a.k.a. Dream Slayer
Logline: A demented, flute-tooting man-child stalks a crippled girl with a magical eyeball because no one else wants to play with him.
Crime in the Past: As a child, Paul Foley (Frankie Avalon) witnesses his father murdering his mother and her lover before turning a gun on himself. In reaction to seeing this, young Foley pulls out his wooden flute and plays a shrill tune all the way to the looney bin.
Bodycount: 8 souls who couldn't face the music.
Themes/Moral Code: Quite possibly the least complex of them all: 1) People who are "not nice" die, so be nice. 2) Always be nice to your Dad (no matter how often her rags on your lowlife boyfriend), because he could receive an axe to the face at any moment and you may never have the chance to tell him that you think he's OK, if a bit old-fashioned. 3) Society should teach its adult-sized juveniles how to play well with others. 4) Be careful where you get your blood transfusions from?
Killer's Motivation: Paul Foley is an escaped mental patient with the mentality of a particularly sadistic Bad Seed-ish child (excepting, of course, that he's played by weathered former teen heartthrob Frankie Avalon, who starred in several of William "Nightmare Maker" Asher's '60s beach party films). He says things like, "you really hurt me," "I really like you," "I don't want to play anymore," and "peekaboo," and one has the feeling he means them to be charged with menace. Poor guy. His main motivation is an uncontrollable desire to kill anyone who fails to appreciate his wooden flute playing. (And few do-- I think I detected him playing Brahm's Lullaby, wretchedly). It's not a motivation that leaves us much to go on. His sole point of interest (leaving aside Avalon's masterclass in hamming) is that at one point he has consensual sex with an adult woman. Sure, he kills her soon after because she tells him to put his flute away, but otherwise this is almost unheard of in a slasher film. As per genre standards, male slasher villains are typically hulking representations of dysfunctional or conflicted male sexuality-- Foley not only seems to enjoy his sexcapade, but leaves his partner openly satisfied as well. The disturbing part comes immediately after, during their pillow talk: though she attempts to make it clear that this is a one night thing and that she'll soon be on her way, Foley starts imagining all the fun things they'll spend the next few weeks doing together. The death of his parents has obviously left him with some pretty extreme attachment and abandonment issues-- it's unfortunate that the film chooses to neglect developing these rather uncomfortable characteristics in favor of quips and camera mugging.
Final Girl: The final girl is Marion (Donna Wilkes). She wears a leg brace and walks with a limp because her drunk father got the both of them into a car accident one night when he was behind the wheel. (He then makes up for this injury by yelling at her constantly about her insistence upon seeing her cretin of a boyfriend). She wants to run away with her boyfriend once he finds work elsewhere, though she's still reluctant to sleep with him (despite his trying) and so maintains her virginal status. Her most interesting characteristic is that about every ten or so minutes the camera zooms in upon her cornea, which then makes the image go all solarized and transports us to a simultaneous vision of whatever murdering Foley is up to. It's a pretty direct rip of the central premise from the wonderful American giallo Eyes of Laura Mars (1978), but thrown down here with a creaky/delightful pseudo-scientific explanation slathered on top: see, after that maiming car crash, Marion was given a transfusion of blood, which happened to come from Foley, who still keeps up on his annual donations despite his insanity. The blood of a psychopath can give you telepathic visions. Oh, why not? It's the film's sole enjoyable conceit, so I'll take it.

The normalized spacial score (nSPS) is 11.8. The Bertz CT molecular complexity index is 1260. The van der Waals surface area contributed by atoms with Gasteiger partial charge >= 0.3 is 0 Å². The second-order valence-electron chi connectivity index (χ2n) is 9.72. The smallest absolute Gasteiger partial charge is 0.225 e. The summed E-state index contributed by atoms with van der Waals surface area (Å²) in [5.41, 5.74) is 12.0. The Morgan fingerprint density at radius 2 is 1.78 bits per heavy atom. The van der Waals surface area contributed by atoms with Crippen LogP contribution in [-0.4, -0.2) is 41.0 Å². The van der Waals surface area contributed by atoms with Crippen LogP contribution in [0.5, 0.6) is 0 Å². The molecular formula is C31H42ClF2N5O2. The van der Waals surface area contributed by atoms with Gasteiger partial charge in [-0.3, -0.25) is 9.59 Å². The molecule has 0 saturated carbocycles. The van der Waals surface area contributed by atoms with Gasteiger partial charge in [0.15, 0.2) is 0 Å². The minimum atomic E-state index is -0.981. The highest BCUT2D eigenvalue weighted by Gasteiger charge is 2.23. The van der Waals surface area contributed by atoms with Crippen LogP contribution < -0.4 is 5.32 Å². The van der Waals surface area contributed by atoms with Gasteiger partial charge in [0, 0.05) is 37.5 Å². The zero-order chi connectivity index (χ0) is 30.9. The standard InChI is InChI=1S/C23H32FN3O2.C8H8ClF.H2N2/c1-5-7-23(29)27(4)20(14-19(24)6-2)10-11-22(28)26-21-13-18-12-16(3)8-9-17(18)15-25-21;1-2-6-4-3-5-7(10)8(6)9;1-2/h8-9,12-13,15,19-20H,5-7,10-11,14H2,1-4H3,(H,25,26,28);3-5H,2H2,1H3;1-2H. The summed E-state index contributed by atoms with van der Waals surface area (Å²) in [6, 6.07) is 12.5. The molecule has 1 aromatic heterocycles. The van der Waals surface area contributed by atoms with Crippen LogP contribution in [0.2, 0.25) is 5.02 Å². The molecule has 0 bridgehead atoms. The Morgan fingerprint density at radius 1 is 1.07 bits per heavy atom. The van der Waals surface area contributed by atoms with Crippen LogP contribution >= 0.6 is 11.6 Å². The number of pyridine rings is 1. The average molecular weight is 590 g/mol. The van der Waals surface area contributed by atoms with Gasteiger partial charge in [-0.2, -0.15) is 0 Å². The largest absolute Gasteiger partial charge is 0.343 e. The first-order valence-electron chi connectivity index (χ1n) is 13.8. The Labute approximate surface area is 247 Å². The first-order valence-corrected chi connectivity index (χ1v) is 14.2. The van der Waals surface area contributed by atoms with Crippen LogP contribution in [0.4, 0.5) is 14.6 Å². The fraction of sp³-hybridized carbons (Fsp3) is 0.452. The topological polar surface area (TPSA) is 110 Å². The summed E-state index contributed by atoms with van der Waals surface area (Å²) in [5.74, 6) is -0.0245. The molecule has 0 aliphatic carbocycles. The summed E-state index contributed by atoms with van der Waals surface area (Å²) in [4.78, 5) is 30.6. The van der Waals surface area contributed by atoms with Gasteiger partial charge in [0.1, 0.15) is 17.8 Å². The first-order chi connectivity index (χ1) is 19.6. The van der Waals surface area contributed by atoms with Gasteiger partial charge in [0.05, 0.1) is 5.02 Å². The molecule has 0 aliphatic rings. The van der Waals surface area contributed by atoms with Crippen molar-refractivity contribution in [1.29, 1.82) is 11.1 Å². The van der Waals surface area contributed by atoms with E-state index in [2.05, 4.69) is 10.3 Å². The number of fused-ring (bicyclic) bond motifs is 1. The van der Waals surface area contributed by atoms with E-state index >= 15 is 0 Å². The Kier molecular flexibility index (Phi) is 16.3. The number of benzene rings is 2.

The Good, the Bad, & the Cheese: I can't find a trailer for this one, so you're just going to have to take my word for it: Blood Song is the least fun I've had all month. Yes, it is suitably preposterous and poorly made (these can be good things), but I generally appreciate a bit of thematic substance underlying the trashy leap onto the subgenre bandwagon. Blood Song doesn't have anything. (In comparison, Nail Gun Massacre (1985) is deep). If I were to be generous, I would say that it was striving to be a pure suspense vehicle, and so has no use for including narrative aspects as thoughtful as something like "substance," but it's a shoddy thriller too, so I can't even give it that much. What does it have working for it? It's certainly amusing to watch Frankie Avalon running around portraying an overgrown child and attempting to come off as legitimate threat. It also has a decent amount of competent and pleasantly goopy practical gore effects that add a certain disturbing, if still not yet scary, quality to some of Avalon's slashings. (I'm thinking here particularly of his attack on Marion's crotchety father with a butcher knife, which is both brutal in its intensity and unashamed to linger too long on the damage done). Regardless: without complexity or competency, it can only rely on its dull weirdness. A suitable metaphor for the film may be its climax, in which Avalon's killer seals his own (temporary) fate by driving a forklift into the ocean: it's clunky, cumbersome, and avoidable-- moreover, it takes a real nasty face-plant at the end.